Hyper-casual games have captured the mobile games industry's interest ever since the incredible meteoric rise (and fall
) of Flappy Bird in 2014.
In 2018, the total mobile games market stood at $50 billion, of which $10 billion came from in-game advertising and the rest from in-app purchases. In that same year, AppAnnie reported that hyper-casual games made up 53.4% of the top 30 game installs in the US and over 27% in Japan and Korea, respectively.
Fast forward to 2020, and hyper-casual games are now the most downloaded genre in mobile gaming worldwide, accounting for 31% of all installs, according to data from SensorTower.
The genre doesn't make as much revenue as others (with RPG games taking the lion's share). Still, various analysts estimate it is worth $3bn, and with fast development cycles, it is a desirable genre and profitable for developers and publishers alike.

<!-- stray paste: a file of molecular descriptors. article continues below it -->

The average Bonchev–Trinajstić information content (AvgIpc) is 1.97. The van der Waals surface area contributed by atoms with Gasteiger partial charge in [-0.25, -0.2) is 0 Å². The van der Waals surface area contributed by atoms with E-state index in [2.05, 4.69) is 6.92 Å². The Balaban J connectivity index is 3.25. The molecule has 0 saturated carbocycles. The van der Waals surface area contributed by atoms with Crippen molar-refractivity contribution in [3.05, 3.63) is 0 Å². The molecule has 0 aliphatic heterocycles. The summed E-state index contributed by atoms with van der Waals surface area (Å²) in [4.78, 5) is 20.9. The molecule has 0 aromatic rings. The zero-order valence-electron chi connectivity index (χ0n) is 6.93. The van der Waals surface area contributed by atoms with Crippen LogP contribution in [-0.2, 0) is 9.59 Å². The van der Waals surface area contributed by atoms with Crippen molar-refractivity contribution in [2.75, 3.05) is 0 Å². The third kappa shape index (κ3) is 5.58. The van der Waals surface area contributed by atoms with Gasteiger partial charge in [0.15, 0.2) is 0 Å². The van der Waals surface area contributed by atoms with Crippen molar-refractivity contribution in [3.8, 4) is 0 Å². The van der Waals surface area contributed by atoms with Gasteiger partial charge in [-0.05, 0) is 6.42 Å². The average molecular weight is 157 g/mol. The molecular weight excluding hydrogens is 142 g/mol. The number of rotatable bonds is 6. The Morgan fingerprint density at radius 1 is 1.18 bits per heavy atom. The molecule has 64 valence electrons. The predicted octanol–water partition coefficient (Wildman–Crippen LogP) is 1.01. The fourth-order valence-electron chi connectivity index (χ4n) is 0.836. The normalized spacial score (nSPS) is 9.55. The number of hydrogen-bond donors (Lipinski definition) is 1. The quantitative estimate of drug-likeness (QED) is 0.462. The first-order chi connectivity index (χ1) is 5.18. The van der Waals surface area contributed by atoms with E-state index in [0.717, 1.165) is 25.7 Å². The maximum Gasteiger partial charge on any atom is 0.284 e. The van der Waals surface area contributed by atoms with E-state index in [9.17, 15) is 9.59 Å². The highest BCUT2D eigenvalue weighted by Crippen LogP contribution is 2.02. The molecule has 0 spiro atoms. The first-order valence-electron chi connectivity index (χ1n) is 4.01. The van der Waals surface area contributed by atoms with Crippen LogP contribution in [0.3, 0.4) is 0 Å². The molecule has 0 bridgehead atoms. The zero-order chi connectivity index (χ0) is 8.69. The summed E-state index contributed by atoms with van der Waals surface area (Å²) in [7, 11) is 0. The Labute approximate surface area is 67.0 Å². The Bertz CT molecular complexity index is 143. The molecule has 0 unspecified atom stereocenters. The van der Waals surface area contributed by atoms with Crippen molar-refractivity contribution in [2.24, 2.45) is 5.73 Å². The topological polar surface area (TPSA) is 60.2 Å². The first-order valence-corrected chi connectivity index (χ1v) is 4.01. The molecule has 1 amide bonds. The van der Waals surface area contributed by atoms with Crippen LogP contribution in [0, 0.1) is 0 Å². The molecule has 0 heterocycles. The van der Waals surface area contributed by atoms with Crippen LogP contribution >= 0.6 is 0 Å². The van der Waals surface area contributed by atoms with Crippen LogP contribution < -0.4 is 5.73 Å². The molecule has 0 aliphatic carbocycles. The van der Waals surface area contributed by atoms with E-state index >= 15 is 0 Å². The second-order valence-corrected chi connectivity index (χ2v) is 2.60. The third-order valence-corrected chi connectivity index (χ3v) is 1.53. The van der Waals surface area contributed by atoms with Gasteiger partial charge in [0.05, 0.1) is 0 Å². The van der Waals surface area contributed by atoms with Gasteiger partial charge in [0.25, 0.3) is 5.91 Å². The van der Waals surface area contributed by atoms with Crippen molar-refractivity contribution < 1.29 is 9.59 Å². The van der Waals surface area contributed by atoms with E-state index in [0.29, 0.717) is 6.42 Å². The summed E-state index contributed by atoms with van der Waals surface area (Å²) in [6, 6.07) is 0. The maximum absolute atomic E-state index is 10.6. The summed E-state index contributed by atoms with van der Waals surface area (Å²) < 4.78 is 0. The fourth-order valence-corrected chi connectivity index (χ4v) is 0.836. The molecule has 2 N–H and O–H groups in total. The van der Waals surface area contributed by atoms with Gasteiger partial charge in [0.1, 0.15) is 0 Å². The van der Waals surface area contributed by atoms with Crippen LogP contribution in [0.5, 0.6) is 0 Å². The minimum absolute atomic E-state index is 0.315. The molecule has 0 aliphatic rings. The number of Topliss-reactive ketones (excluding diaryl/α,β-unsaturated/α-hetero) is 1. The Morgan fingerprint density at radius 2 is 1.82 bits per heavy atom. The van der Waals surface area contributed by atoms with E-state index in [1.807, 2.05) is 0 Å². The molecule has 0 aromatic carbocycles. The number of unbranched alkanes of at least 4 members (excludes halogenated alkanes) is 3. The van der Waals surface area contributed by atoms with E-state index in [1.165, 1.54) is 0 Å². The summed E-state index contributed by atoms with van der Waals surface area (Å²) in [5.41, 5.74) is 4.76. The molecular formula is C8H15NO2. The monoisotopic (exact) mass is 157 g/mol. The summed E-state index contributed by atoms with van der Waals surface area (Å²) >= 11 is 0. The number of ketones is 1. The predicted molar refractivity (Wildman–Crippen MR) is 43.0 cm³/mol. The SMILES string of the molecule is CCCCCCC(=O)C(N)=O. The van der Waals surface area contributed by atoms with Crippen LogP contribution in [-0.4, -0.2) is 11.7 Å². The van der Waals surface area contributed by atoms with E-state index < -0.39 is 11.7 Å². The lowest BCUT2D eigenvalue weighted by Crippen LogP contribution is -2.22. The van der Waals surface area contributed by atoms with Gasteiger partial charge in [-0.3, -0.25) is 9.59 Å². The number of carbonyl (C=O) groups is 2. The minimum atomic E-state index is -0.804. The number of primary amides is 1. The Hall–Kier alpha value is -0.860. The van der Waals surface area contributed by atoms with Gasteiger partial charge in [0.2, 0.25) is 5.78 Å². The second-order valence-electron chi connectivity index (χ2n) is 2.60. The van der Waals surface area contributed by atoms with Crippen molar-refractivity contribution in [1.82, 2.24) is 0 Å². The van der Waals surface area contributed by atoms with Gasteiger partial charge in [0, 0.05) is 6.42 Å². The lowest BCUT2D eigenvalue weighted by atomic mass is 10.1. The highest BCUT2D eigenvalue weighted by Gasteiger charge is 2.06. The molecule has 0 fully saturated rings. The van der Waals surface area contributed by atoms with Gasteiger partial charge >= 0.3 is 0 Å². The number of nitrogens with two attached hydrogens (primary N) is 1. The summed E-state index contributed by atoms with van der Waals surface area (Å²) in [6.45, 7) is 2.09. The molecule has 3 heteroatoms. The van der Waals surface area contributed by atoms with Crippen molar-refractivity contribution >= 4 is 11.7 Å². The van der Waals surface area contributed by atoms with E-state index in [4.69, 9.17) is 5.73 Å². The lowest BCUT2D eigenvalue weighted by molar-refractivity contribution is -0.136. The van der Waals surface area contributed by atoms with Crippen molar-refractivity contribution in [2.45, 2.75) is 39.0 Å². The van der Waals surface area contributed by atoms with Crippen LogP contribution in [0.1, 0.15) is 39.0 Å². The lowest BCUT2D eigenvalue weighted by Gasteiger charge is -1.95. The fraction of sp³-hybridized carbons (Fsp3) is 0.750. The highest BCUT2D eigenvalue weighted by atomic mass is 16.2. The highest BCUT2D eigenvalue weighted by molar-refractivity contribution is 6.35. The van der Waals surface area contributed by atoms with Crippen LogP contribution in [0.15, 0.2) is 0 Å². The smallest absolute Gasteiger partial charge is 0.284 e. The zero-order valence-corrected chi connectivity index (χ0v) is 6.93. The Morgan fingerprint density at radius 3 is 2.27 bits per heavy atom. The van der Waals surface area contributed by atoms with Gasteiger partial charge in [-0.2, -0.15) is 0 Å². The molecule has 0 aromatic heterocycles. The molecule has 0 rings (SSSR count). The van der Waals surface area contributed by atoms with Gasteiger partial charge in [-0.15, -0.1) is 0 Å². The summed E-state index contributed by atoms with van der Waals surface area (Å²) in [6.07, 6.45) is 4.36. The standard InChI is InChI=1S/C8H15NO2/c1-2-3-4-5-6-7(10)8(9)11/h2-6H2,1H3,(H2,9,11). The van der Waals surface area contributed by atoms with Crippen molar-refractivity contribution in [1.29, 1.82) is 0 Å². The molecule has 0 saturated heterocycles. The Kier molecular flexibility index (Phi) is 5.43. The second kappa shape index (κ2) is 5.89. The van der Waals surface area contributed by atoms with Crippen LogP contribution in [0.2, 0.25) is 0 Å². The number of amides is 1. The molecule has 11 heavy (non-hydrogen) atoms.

But competition is high, and the global pandemic has caused that to increase. More people are playing throwaway games to pass the time, and more developers are creating hyper-casual titles.
I spoke with Ivan Fedyanin, CEO and co-founder at Ducky
— a hyper-casual game publisher with over 40 million downloads — about the latest trends and how hyper-casual developers and publishers can scale in the face of growing competition.